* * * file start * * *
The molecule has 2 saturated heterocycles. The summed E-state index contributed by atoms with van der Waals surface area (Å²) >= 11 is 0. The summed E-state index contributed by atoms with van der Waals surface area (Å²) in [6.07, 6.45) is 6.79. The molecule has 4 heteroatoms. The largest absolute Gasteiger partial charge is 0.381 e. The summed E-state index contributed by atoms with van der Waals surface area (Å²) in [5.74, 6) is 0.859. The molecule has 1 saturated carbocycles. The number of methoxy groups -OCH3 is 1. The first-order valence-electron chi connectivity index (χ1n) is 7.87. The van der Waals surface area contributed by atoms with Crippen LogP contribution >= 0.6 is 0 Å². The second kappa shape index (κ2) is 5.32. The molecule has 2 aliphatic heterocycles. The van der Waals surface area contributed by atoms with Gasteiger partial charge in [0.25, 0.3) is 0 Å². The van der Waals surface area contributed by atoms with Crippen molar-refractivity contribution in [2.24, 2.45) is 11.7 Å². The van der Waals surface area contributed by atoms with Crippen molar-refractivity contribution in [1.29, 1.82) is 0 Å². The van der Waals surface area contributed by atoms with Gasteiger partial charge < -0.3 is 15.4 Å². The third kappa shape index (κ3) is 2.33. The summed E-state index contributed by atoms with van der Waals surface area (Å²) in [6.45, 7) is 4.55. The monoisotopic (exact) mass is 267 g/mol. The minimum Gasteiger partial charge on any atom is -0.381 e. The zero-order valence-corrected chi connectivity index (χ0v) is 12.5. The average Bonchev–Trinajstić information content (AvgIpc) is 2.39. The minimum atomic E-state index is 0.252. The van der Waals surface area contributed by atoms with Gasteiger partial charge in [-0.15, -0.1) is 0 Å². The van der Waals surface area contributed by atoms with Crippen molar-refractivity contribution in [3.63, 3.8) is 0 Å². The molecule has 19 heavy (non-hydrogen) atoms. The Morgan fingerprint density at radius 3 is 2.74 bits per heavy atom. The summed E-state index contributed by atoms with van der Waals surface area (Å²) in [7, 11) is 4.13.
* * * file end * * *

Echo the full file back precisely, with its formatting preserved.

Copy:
The molecule has 2 saturated heterocycles. The summed E-state index contributed by atoms with van der Waals surface area (Å²) >= 11 is 0. The summed E-state index contributed by atoms with van der Waals surface area (Å²) in [6.07, 6.45) is 6.79. The molecule has 4 heteroatoms. The largest absolute Gasteiger partial charge is 0.381 e. The summed E-state index contributed by atoms with van der Waals surface area (Å²) in [5.74, 6) is 0.859. The molecule has 1 saturated carbocycles. The number of methoxy groups -OCH3 is 1. The first-order valence-electron chi connectivity index (χ1n) is 7.87. The van der Waals surface area contributed by atoms with Crippen LogP contribution >= 0.6 is 0 Å². The second kappa shape index (κ2) is 5.32. The molecule has 2 aliphatic heterocycles. The van der Waals surface area contributed by atoms with Gasteiger partial charge in [0.25, 0.3) is 0 Å². The van der Waals surface area contributed by atoms with Crippen molar-refractivity contribution in [2.24, 2.45) is 11.7 Å². The van der Waals surface area contributed by atoms with Crippen molar-refractivity contribution in [1.29, 1.82) is 0 Å². The van der Waals surface area contributed by atoms with Gasteiger partial charge < -0.3 is 15.4 Å². The third kappa shape index (κ3) is 2.33. The summed E-state index contributed by atoms with van der Waals surface area (Å²) in [6.45, 7) is 4.55. The monoisotopic (exact) mass is 267 g/mol. The minimum Gasteiger partial charge on any atom is -0.381 e. The zero-order valence-corrected chi connectivity index (χ0v) is 12.5. The average Bonchev–Trinajstić information content (AvgIpc) is 2.39. The minimum atomic E-state index is 0.252. The van der Waals surface area contributed by atoms with Gasteiger partial charge in [-0.15, -0.1) is 0 Å². The van der Waals surface area contributed by atoms with Crippen molar-refractivity contribution in [3.63, 3.8) is 0 Å². The molecule has 19 heavy (non-hydrogen) atoms. The Morgan fingerprint density at radius 3 is 2.74 bits per heavy atom. The summed E-state index contributed by atoms with van der Waals surface area (Å²) in [7, 11) is 4.13.